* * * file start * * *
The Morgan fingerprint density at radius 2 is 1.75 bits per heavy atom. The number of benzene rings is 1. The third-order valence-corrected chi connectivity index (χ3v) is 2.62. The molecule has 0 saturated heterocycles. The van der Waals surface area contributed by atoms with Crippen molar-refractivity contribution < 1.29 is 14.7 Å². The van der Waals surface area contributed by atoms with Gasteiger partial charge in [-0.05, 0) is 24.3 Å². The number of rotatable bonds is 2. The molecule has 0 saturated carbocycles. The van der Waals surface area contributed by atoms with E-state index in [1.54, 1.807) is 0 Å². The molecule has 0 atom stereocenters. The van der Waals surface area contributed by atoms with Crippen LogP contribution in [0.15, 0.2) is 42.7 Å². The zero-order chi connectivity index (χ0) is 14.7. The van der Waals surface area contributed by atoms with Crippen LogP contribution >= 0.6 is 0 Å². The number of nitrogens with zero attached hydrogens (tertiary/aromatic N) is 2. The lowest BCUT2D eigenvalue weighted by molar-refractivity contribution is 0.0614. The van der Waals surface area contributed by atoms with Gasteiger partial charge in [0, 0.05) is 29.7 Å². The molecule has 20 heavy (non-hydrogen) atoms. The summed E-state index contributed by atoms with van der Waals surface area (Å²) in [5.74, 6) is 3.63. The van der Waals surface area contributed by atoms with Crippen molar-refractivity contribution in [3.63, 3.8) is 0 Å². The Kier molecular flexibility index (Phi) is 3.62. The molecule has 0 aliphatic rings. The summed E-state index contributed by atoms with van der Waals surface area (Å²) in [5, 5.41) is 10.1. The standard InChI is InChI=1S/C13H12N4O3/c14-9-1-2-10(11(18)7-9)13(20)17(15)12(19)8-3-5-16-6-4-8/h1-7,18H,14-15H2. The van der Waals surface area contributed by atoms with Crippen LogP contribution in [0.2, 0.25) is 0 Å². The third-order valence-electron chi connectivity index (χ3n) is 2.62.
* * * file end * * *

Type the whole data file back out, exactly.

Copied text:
The Morgan fingerprint density at radius 2 is 1.75 bits per heavy atom. The number of benzene rings is 1. The third-order valence-corrected chi connectivity index (χ3v) is 2.62. The molecule has 0 saturated heterocycles. The van der Waals surface area contributed by atoms with Crippen molar-refractivity contribution < 1.29 is 14.7 Å². The van der Waals surface area contributed by atoms with Gasteiger partial charge in [-0.05, 0) is 24.3 Å². The number of rotatable bonds is 2. The molecule has 0 saturated carbocycles. The van der Waals surface area contributed by atoms with E-state index in [1.54, 1.807) is 0 Å². The molecule has 0 atom stereocenters. The van der Waals surface area contributed by atoms with Crippen LogP contribution in [0.15, 0.2) is 42.7 Å². The zero-order chi connectivity index (χ0) is 14.7. The van der Waals surface area contributed by atoms with Crippen LogP contribution >= 0.6 is 0 Å². The number of nitrogens with zero attached hydrogens (tertiary/aromatic N) is 2. The lowest BCUT2D eigenvalue weighted by molar-refractivity contribution is 0.0614. The van der Waals surface area contributed by atoms with Gasteiger partial charge in [0, 0.05) is 29.7 Å². The molecule has 20 heavy (non-hydrogen) atoms. The summed E-state index contributed by atoms with van der Waals surface area (Å²) in [5.74, 6) is 3.63. The van der Waals surface area contributed by atoms with Crippen molar-refractivity contribution in [3.63, 3.8) is 0 Å². The Kier molecular flexibility index (Phi) is 3.62. The molecule has 0 aliphatic rings. The summed E-state index contributed by atoms with van der Waals surface area (Å²) in [5, 5.41) is 10.1. The standard InChI is InChI=1S/C13H12N4O3/c14-9-1-2-10(11(18)7-9)13(20)17(15)12(19)8-3-5-16-6-4-8/h1-7,18H,14-15H2. The van der Waals surface area contributed by atoms with Crippen LogP contribution in [0.2, 0.25) is 0 Å². The third-order valence-electron chi connectivity index (χ3n) is 2.62.